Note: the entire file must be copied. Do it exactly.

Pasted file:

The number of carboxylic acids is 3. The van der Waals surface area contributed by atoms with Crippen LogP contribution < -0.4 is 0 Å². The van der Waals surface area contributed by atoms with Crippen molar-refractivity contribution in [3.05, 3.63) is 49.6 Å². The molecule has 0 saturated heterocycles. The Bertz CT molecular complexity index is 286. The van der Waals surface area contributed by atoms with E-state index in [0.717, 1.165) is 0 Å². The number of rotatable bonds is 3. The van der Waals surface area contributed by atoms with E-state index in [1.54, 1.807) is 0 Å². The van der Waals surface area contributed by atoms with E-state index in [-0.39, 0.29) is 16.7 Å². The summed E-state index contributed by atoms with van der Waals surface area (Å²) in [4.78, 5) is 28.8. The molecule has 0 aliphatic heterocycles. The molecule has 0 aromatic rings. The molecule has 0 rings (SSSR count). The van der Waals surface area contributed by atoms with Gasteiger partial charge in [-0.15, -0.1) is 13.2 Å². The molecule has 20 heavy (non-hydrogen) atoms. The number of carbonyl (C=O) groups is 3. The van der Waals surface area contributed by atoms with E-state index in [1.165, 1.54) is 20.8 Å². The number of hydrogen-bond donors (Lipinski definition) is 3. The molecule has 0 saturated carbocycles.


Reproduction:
The number of carboxylic acids is 3. The van der Waals surface area contributed by atoms with Crippen LogP contribution < -0.4 is 0 Å². The van der Waals surface area contributed by atoms with Crippen molar-refractivity contribution in [3.05, 3.63) is 49.6 Å². The molecule has 0 saturated heterocycles. The Bertz CT molecular complexity index is 286. The van der Waals surface area contributed by atoms with E-state index in [0.717, 1.165) is 0 Å². The number of rotatable bonds is 3. The van der Waals surface area contributed by atoms with E-state index in [1.54, 1.807) is 0 Å². The van der Waals surface area contributed by atoms with E-state index in [-0.39, 0.29) is 16.7 Å². The summed E-state index contributed by atoms with van der Waals surface area (Å²) in [4.78, 5) is 28.8. The molecule has 0 aliphatic heterocycles. The molecule has 0 aromatic rings. The molecule has 0 rings (SSSR count). The van der Waals surface area contributed by atoms with Gasteiger partial charge in [-0.15, -0.1) is 13.2 Å². The molecule has 20 heavy (non-hydrogen) atoms. The number of carbonyl (C=O) groups is 3. The van der Waals surface area contributed by atoms with E-state index in [1.165, 1.54) is 20.8 Å². The number of hydrogen-bond donors (Lipinski definition) is 3. The molecule has 0 saturated carbocycles.